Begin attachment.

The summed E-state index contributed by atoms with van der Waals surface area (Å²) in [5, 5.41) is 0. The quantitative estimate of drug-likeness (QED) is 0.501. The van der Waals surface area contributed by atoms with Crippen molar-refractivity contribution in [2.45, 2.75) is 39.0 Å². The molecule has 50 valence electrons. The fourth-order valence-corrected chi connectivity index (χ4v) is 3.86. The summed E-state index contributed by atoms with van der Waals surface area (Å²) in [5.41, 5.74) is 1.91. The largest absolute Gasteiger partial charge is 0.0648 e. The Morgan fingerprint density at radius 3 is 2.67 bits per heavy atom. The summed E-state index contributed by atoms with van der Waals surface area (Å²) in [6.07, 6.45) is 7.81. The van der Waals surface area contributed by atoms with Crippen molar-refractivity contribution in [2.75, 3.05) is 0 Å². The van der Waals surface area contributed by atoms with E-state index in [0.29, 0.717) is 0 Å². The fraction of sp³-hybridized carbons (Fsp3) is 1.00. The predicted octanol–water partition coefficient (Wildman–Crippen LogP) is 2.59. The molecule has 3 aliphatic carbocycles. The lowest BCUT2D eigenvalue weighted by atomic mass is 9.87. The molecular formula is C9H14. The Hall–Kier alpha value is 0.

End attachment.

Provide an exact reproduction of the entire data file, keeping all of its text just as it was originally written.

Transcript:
The summed E-state index contributed by atoms with van der Waals surface area (Å²) in [5, 5.41) is 0. The quantitative estimate of drug-likeness (QED) is 0.501. The van der Waals surface area contributed by atoms with Crippen molar-refractivity contribution in [2.45, 2.75) is 39.0 Å². The molecule has 50 valence electrons. The fourth-order valence-corrected chi connectivity index (χ4v) is 3.86. The summed E-state index contributed by atoms with van der Waals surface area (Å²) in [5.41, 5.74) is 1.91. The largest absolute Gasteiger partial charge is 0.0648 e. The Morgan fingerprint density at radius 3 is 2.67 bits per heavy atom. The summed E-state index contributed by atoms with van der Waals surface area (Å²) in [6.07, 6.45) is 7.81. The van der Waals surface area contributed by atoms with Crippen molar-refractivity contribution in [2.75, 3.05) is 0 Å². The van der Waals surface area contributed by atoms with E-state index in [0.29, 0.717) is 0 Å². The fraction of sp³-hybridized carbons (Fsp3) is 1.00. The predicted octanol–water partition coefficient (Wildman–Crippen LogP) is 2.59. The molecule has 3 aliphatic carbocycles. The lowest BCUT2D eigenvalue weighted by atomic mass is 9.87. The molecular formula is C9H14. The Hall–Kier alpha value is 0.